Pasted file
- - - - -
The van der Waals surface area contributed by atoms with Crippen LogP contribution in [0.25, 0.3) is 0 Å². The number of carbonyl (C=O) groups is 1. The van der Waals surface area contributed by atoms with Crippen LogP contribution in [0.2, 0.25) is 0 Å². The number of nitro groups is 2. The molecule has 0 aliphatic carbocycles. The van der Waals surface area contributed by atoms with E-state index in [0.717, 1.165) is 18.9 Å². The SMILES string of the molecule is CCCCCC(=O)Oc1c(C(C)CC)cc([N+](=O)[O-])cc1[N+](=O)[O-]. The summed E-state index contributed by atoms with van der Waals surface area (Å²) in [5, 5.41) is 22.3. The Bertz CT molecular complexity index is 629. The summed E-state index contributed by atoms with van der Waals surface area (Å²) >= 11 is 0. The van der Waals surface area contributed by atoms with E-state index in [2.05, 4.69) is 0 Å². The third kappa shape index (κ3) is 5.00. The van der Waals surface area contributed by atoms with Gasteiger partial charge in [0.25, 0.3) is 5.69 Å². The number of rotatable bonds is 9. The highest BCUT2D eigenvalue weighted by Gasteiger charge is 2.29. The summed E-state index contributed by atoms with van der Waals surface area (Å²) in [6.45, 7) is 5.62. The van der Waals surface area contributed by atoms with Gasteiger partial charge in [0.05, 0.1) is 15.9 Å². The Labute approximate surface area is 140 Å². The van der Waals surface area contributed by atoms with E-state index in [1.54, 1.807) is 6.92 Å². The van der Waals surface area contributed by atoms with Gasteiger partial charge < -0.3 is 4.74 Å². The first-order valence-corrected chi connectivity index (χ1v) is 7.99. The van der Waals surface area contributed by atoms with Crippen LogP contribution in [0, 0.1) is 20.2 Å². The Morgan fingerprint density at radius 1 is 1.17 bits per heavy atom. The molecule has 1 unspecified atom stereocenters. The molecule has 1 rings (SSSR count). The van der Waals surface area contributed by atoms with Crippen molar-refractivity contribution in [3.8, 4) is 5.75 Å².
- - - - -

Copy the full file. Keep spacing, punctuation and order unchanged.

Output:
The van der Waals surface area contributed by atoms with Crippen LogP contribution in [0.25, 0.3) is 0 Å². The number of carbonyl (C=O) groups is 1. The van der Waals surface area contributed by atoms with Crippen LogP contribution in [0.2, 0.25) is 0 Å². The number of nitro groups is 2. The molecule has 0 aliphatic carbocycles. The van der Waals surface area contributed by atoms with E-state index in [0.717, 1.165) is 18.9 Å². The SMILES string of the molecule is CCCCCC(=O)Oc1c(C(C)CC)cc([N+](=O)[O-])cc1[N+](=O)[O-]. The summed E-state index contributed by atoms with van der Waals surface area (Å²) in [5, 5.41) is 22.3. The Bertz CT molecular complexity index is 629. The summed E-state index contributed by atoms with van der Waals surface area (Å²) >= 11 is 0. The van der Waals surface area contributed by atoms with E-state index in [2.05, 4.69) is 0 Å². The third kappa shape index (κ3) is 5.00. The van der Waals surface area contributed by atoms with Gasteiger partial charge in [0.25, 0.3) is 5.69 Å². The number of rotatable bonds is 9. The highest BCUT2D eigenvalue weighted by Gasteiger charge is 2.29. The summed E-state index contributed by atoms with van der Waals surface area (Å²) in [6.45, 7) is 5.62. The van der Waals surface area contributed by atoms with Gasteiger partial charge in [0.05, 0.1) is 15.9 Å². The Labute approximate surface area is 140 Å². The van der Waals surface area contributed by atoms with E-state index in [1.54, 1.807) is 6.92 Å². The van der Waals surface area contributed by atoms with Gasteiger partial charge < -0.3 is 4.74 Å². The first-order valence-corrected chi connectivity index (χ1v) is 7.99. The van der Waals surface area contributed by atoms with Crippen LogP contribution in [0, 0.1) is 20.2 Å². The Morgan fingerprint density at radius 1 is 1.17 bits per heavy atom. The molecule has 1 unspecified atom stereocenters. The molecule has 1 rings (SSSR count). The van der Waals surface area contributed by atoms with Crippen molar-refractivity contribution in [3.8, 4) is 5.75 Å².